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desired, would not probably have had any difficulty in obtaining such a living as would have placed him in independent circumstances. Resolved, however, to devote himself to the muses, after a long ramble over the Continent he withdrew to the mountains of Cumberland, where his life was, thenceforward, chiefly spent, and depended for a time entirely on a sum bequeathed to him by a friend who died in early life. Slowly, but surely, Wordsworth's poetical works forced their way into public estimation; and, before his death, at the advanced age of eighty, he had received nearly as many honours and practical evidences of the high appreciation of his genius as ever fell to the lot of a poet so retired, and so little inclined to aim at popular favour. From the residence of Wordsworth, Southey, Coleridge, and Wilson, among the Cumberland Lakes, they were styled, along with one or two contemporaries of somewhat similar style, “The Lake Poets ;" but the term, which was originally employed in ridicule, has long ceased to bear any such construction.
SIR WALTER SCOTT, BART.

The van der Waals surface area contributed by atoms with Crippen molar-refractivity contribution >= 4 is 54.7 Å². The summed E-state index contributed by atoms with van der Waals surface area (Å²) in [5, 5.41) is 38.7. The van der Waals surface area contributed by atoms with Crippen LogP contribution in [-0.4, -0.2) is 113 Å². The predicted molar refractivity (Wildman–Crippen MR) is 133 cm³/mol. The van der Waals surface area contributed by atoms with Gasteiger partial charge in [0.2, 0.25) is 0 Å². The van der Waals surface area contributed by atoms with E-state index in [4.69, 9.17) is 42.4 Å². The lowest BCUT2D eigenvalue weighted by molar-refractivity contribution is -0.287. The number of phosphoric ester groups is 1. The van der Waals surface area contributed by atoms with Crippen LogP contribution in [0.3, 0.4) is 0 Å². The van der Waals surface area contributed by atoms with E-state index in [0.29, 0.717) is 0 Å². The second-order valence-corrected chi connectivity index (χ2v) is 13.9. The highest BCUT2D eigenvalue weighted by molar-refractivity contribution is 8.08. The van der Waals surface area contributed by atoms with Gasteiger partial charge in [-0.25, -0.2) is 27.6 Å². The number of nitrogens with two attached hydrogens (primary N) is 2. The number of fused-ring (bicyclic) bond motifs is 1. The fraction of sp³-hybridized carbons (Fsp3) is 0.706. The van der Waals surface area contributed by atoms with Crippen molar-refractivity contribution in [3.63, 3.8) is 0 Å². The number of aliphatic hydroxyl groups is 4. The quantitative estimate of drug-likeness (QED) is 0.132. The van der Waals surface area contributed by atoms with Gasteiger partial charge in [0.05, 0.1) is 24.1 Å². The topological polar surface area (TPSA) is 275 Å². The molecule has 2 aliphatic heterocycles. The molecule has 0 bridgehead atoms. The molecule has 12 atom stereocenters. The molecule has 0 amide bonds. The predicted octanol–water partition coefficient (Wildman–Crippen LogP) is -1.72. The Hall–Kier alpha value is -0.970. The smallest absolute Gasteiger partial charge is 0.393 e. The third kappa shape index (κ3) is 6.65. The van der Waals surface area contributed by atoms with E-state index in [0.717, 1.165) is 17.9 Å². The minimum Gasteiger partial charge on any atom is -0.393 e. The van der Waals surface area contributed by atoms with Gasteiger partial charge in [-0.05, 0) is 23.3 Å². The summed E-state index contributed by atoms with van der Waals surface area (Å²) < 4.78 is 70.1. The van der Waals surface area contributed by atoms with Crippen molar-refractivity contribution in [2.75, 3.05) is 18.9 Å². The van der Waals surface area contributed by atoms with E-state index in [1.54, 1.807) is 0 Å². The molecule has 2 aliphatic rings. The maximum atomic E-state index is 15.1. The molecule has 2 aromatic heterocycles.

BORN, 1771; DIED, 1832. Scott is now less remembered as the poet than as the great novelist. Nevertheless, his poetry is justly valued for its truthfulness to nature, and would have sufficed to secure for him an enduring fame, had it not been eclipsed by his later and more popular prose writings. He was the younger son of an Edinburgh writer, and had not his ambition to found a family, and become a landed proprietor, tempted him to involve himself in large tradiug speculations as a printer and publisher, the direct rewards of his literary labours, added to the advantages which they secured for him through the influence of powerful friends, would have enabled him to live in the style of a Scottish gentleman. As Sheriff of Selkirkshire, he had an annual income of £300. As Clerk of the Court of Session, he obtained a still larger sum; and, such was the value of his writings, that by the sale of “Woodstock” alone, one of the least valued of them, and the product of only three months' labour, his creditors realised the sum of £8000. The romance, however, which gave such value to his writings, was a most dangerous element in the practical business of life. By indulging in his romantic and ambitious visions of worldly dignity and honour, he sacrificed the substance for a most illusory shadow; and when, in the disastrous failure of Constable and Ballantyne, in 1826, his connection with these houses could no longer be concealed, his personal liabilities amounted to upwards of £100,000. Then it was that his noble heroism and integrity became manifest. He set himself to work, when he might have looked forward to the wellearned honours of old age, to redeem his fair fame, and to right all who had suffered by his dreams of romantic ambition. His exertions were great, and the amount of his success wonderful ; but the task he had set himself was beyond his powers; and after a voyage to Italy, in the vain hope of restoring his shattered constitution, he only returned to die on the banks of the Tweed, in the mansion which he had reared with so much pride. In 1820, he was created a Baronet by George IV., and his great ambition was to perpetuate its hereditary honours in his family; but already, before his contemporaries have followed him to the grave, his splendid dream of family rank